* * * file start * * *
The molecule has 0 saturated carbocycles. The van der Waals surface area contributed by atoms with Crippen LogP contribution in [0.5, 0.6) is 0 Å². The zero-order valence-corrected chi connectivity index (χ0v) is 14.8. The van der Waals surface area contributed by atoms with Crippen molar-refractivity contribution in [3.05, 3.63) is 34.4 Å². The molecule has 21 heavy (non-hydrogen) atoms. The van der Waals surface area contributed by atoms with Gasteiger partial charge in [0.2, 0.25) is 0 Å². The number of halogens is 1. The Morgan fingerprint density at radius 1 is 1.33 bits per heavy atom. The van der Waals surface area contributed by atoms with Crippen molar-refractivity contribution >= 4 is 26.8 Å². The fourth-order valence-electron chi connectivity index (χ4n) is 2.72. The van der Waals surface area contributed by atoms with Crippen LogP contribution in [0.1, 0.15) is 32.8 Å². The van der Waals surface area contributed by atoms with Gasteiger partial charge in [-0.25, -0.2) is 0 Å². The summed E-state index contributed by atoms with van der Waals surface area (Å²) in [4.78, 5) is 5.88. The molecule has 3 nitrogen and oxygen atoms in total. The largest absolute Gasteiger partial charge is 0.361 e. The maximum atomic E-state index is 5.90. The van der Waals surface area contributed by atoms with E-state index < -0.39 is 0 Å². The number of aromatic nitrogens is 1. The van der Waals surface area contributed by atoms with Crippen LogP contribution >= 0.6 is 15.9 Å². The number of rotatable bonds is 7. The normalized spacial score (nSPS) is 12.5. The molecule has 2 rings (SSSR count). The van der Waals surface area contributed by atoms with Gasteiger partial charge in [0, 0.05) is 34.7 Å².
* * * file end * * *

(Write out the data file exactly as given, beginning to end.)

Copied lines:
The molecule has 0 saturated carbocycles. The van der Waals surface area contributed by atoms with Crippen LogP contribution in [0.5, 0.6) is 0 Å². The zero-order valence-corrected chi connectivity index (χ0v) is 14.8. The van der Waals surface area contributed by atoms with Crippen molar-refractivity contribution in [3.05, 3.63) is 34.4 Å². The molecule has 21 heavy (non-hydrogen) atoms. The van der Waals surface area contributed by atoms with Gasteiger partial charge in [0.2, 0.25) is 0 Å². The number of halogens is 1. The Morgan fingerprint density at radius 1 is 1.33 bits per heavy atom. The van der Waals surface area contributed by atoms with Crippen molar-refractivity contribution >= 4 is 26.8 Å². The fourth-order valence-electron chi connectivity index (χ4n) is 2.72. The van der Waals surface area contributed by atoms with Crippen LogP contribution in [0.1, 0.15) is 32.8 Å². The van der Waals surface area contributed by atoms with Gasteiger partial charge in [-0.25, -0.2) is 0 Å². The summed E-state index contributed by atoms with van der Waals surface area (Å²) in [4.78, 5) is 5.88. The molecule has 3 nitrogen and oxygen atoms in total. The largest absolute Gasteiger partial charge is 0.361 e. The maximum atomic E-state index is 5.90. The van der Waals surface area contributed by atoms with E-state index < -0.39 is 0 Å². The number of aromatic nitrogens is 1. The van der Waals surface area contributed by atoms with Crippen LogP contribution >= 0.6 is 15.9 Å². The number of rotatable bonds is 7. The normalized spacial score (nSPS) is 12.5. The molecule has 2 rings (SSSR count). The van der Waals surface area contributed by atoms with Gasteiger partial charge in [0, 0.05) is 34.7 Å².